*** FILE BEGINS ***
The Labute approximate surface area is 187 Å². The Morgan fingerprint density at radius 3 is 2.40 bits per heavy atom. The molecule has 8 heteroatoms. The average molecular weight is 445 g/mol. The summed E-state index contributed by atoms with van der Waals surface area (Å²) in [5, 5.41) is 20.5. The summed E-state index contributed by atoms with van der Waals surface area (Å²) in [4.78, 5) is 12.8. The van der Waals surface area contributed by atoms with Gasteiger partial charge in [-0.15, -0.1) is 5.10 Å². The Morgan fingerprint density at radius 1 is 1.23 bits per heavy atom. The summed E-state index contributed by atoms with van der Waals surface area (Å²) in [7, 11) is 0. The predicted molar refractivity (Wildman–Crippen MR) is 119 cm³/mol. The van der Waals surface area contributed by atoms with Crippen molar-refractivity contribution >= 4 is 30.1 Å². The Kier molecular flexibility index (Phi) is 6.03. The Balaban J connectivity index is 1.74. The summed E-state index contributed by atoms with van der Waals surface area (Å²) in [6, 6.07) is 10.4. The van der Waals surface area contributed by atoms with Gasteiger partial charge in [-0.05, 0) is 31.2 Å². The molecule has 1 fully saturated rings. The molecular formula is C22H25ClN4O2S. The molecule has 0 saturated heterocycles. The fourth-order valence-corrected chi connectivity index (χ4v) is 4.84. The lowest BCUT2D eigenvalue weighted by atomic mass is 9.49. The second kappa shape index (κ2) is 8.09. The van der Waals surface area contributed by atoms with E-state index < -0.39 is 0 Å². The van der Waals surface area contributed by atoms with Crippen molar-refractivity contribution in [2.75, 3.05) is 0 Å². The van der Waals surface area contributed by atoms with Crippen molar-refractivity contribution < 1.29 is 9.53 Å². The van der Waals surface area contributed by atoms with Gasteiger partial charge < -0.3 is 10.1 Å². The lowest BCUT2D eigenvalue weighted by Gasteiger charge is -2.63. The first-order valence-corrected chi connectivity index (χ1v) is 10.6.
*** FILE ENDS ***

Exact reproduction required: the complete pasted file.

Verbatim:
The Labute approximate surface area is 187 Å². The Morgan fingerprint density at radius 3 is 2.40 bits per heavy atom. The molecule has 8 heteroatoms. The average molecular weight is 445 g/mol. The summed E-state index contributed by atoms with van der Waals surface area (Å²) in [5, 5.41) is 20.5. The summed E-state index contributed by atoms with van der Waals surface area (Å²) in [4.78, 5) is 12.8. The van der Waals surface area contributed by atoms with Gasteiger partial charge in [-0.15, -0.1) is 5.10 Å². The Morgan fingerprint density at radius 1 is 1.23 bits per heavy atom. The summed E-state index contributed by atoms with van der Waals surface area (Å²) in [7, 11) is 0. The predicted molar refractivity (Wildman–Crippen MR) is 119 cm³/mol. The van der Waals surface area contributed by atoms with Crippen molar-refractivity contribution >= 4 is 30.1 Å². The Kier molecular flexibility index (Phi) is 6.03. The Balaban J connectivity index is 1.74. The summed E-state index contributed by atoms with van der Waals surface area (Å²) in [6, 6.07) is 10.4. The van der Waals surface area contributed by atoms with Gasteiger partial charge in [-0.05, 0) is 31.2 Å². The molecule has 1 fully saturated rings. The molecular formula is C22H25ClN4O2S. The molecule has 0 saturated heterocycles. The fourth-order valence-corrected chi connectivity index (χ4v) is 4.84. The lowest BCUT2D eigenvalue weighted by atomic mass is 9.49. The second kappa shape index (κ2) is 8.09. The van der Waals surface area contributed by atoms with E-state index < -0.39 is 0 Å². The van der Waals surface area contributed by atoms with Crippen molar-refractivity contribution in [2.75, 3.05) is 0 Å². The van der Waals surface area contributed by atoms with Crippen molar-refractivity contribution < 1.29 is 9.53 Å². The van der Waals surface area contributed by atoms with Gasteiger partial charge < -0.3 is 10.1 Å². The lowest BCUT2D eigenvalue weighted by Gasteiger charge is -2.63. The first-order valence-corrected chi connectivity index (χ1v) is 10.6.